Volume of KMnO4 solution (cm3) used
Mean volume of KMnO4 solution (cm3)
By using the data collected from the titration and the stoichiometric ratio, it is then possible to work out the concentration of H2O2.
In order to determine the concentration of H2O2 I will be carrying out two separate experiments; the titration explained above and a gas collection. H2O2 always decomposes into oxygen and water, as in equation 1.
2H2O2 (aq) 2H2O(l) + O2(g) Equation 1.
However, the rate of decomposition of H2O2 is very slow without the use of a catalyst. As a result, I will be using manganese dioxide as a catalyst; this provides an alternative pathway with a lower activation energy. Thus, the rate of decomposition and production of O2 is faster. The below arrangement will be used for the decomposition:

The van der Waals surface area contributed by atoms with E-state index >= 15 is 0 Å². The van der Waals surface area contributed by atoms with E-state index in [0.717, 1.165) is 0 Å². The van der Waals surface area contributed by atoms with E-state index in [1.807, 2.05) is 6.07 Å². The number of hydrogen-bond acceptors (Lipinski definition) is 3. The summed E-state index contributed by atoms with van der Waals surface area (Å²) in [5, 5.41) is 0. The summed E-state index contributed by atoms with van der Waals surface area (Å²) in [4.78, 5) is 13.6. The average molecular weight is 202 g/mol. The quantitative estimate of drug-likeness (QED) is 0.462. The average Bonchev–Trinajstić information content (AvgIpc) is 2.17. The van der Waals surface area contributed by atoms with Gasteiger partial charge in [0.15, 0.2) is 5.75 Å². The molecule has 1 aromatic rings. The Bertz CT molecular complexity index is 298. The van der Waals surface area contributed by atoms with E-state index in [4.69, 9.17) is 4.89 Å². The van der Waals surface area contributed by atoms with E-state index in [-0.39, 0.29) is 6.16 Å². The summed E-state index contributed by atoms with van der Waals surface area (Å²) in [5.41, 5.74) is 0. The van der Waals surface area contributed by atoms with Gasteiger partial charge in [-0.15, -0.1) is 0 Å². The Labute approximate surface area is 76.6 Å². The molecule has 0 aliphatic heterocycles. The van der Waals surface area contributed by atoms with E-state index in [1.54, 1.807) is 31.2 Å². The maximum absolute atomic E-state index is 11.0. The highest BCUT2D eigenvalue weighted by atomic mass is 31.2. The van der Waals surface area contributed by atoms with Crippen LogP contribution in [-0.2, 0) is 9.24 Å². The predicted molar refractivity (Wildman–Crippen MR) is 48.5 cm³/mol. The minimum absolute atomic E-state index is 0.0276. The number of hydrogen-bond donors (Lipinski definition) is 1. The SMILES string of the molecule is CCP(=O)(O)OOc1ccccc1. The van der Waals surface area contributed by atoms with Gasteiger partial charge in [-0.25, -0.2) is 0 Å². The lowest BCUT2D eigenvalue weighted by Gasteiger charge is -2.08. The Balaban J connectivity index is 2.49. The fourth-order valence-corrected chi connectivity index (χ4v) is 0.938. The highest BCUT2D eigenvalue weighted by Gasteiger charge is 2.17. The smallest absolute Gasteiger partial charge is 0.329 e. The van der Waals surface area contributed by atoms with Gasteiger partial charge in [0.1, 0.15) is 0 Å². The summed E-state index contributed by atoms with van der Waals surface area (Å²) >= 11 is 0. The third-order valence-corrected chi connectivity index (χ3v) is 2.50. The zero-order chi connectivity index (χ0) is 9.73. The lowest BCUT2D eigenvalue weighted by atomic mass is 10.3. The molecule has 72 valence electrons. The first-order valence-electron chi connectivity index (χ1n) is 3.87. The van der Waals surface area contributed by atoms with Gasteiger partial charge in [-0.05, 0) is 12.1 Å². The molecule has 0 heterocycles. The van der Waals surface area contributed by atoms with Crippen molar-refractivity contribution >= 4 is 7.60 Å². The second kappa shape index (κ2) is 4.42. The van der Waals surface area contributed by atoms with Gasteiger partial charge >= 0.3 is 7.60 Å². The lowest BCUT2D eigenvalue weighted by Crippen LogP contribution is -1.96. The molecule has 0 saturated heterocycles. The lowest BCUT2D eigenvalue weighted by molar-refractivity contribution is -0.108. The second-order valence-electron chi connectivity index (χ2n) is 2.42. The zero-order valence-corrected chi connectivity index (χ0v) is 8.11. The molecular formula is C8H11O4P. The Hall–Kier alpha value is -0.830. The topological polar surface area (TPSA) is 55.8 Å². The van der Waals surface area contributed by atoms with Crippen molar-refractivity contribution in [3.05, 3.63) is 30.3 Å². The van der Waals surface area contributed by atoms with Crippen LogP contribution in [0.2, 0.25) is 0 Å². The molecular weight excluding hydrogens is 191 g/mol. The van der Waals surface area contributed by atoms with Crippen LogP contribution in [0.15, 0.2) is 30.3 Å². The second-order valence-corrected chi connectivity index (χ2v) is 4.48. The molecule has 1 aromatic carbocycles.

In this experiment we are provided with a 100-volume H2O2. As explained earlier a 100-volume solution means that 1cm3 of H2O2 decomposes to 100cm3 of O2 gas. Hence, 1cm3 of H2O2 would fill up the graduated syringe to its maximum. As a result, I have chosen to use the 1-volume H2O2 which was also used in the titration.
As illustrated in figure 1.0, the manganese dioxide will be kept apart from the H2O2 until the start of reaction. The MnO2 will be delivered using an inner test tube, which is turn is connected to a thread. Once the bung is attached to the conical flask the thread can be released and the reaction can proceed. The purpose of this is to increase the accuracy.